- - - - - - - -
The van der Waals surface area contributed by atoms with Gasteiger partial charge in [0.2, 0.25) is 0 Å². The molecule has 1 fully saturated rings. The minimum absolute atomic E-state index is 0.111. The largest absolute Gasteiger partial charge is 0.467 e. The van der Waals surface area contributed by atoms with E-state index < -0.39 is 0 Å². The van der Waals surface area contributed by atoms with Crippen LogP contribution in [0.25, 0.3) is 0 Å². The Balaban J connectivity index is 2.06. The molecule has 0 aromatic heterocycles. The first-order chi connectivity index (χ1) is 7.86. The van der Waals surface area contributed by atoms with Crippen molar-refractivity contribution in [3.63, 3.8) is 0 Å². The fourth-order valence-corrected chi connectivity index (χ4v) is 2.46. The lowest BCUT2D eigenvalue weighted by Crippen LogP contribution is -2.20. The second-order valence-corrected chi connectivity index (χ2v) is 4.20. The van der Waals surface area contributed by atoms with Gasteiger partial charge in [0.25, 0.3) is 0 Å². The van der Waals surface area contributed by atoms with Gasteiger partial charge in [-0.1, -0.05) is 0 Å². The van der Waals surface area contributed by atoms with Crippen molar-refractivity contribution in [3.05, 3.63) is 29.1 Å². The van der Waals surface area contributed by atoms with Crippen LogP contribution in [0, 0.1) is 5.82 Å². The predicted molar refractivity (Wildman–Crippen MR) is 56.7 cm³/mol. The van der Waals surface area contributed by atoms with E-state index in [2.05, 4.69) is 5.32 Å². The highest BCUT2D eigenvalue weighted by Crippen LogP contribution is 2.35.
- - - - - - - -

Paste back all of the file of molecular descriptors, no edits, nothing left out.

The van der Waals surface area contributed by atoms with Gasteiger partial charge in [0.2, 0.25) is 0 Å². The molecule has 1 fully saturated rings. The minimum absolute atomic E-state index is 0.111. The largest absolute Gasteiger partial charge is 0.467 e. The van der Waals surface area contributed by atoms with E-state index < -0.39 is 0 Å². The van der Waals surface area contributed by atoms with Crippen LogP contribution in [0.25, 0.3) is 0 Å². The Balaban J connectivity index is 2.06. The molecule has 0 aromatic heterocycles. The first-order chi connectivity index (χ1) is 7.86. The van der Waals surface area contributed by atoms with Crippen molar-refractivity contribution in [3.63, 3.8) is 0 Å². The fourth-order valence-corrected chi connectivity index (χ4v) is 2.46. The lowest BCUT2D eigenvalue weighted by Crippen LogP contribution is -2.20. The second-order valence-corrected chi connectivity index (χ2v) is 4.20. The van der Waals surface area contributed by atoms with Gasteiger partial charge in [0.25, 0.3) is 0 Å². The van der Waals surface area contributed by atoms with Gasteiger partial charge in [-0.1, -0.05) is 0 Å². The van der Waals surface area contributed by atoms with Crippen molar-refractivity contribution in [3.05, 3.63) is 29.1 Å². The van der Waals surface area contributed by atoms with Crippen LogP contribution in [0, 0.1) is 5.82 Å². The predicted molar refractivity (Wildman–Crippen MR) is 56.7 cm³/mol. The van der Waals surface area contributed by atoms with E-state index in [2.05, 4.69) is 5.32 Å². The highest BCUT2D eigenvalue weighted by Crippen LogP contribution is 2.35.